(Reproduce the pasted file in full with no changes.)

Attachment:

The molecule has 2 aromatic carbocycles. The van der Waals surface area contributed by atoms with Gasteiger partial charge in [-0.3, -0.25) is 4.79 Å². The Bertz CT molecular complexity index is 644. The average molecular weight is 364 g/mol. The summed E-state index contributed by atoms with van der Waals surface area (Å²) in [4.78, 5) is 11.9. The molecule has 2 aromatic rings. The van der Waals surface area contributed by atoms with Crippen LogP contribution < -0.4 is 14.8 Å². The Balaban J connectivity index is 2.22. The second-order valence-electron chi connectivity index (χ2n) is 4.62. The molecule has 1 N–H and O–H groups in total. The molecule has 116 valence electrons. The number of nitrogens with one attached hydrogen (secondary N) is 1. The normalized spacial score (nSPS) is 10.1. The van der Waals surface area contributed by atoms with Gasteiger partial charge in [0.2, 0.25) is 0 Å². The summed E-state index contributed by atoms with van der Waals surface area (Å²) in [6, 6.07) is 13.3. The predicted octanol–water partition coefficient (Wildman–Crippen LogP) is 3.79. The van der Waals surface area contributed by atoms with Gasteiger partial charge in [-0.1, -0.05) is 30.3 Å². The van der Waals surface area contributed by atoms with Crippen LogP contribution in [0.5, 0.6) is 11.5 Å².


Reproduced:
The molecule has 2 aromatic carbocycles. The van der Waals surface area contributed by atoms with Gasteiger partial charge in [-0.3, -0.25) is 4.79 Å². The Bertz CT molecular complexity index is 644. The average molecular weight is 364 g/mol. The summed E-state index contributed by atoms with van der Waals surface area (Å²) in [4.78, 5) is 11.9. The molecule has 2 aromatic rings. The van der Waals surface area contributed by atoms with Crippen LogP contribution < -0.4 is 14.8 Å². The Balaban J connectivity index is 2.22. The second-order valence-electron chi connectivity index (χ2n) is 4.62. The molecule has 1 N–H and O–H groups in total. The molecule has 116 valence electrons. The number of nitrogens with one attached hydrogen (secondary N) is 1. The normalized spacial score (nSPS) is 10.1. The van der Waals surface area contributed by atoms with Gasteiger partial charge in [0.2, 0.25) is 0 Å². The summed E-state index contributed by atoms with van der Waals surface area (Å²) in [6, 6.07) is 13.3. The predicted octanol–water partition coefficient (Wildman–Crippen LogP) is 3.79. The van der Waals surface area contributed by atoms with Gasteiger partial charge in [-0.1, -0.05) is 30.3 Å². The van der Waals surface area contributed by atoms with Crippen LogP contribution in [0.5, 0.6) is 11.5 Å².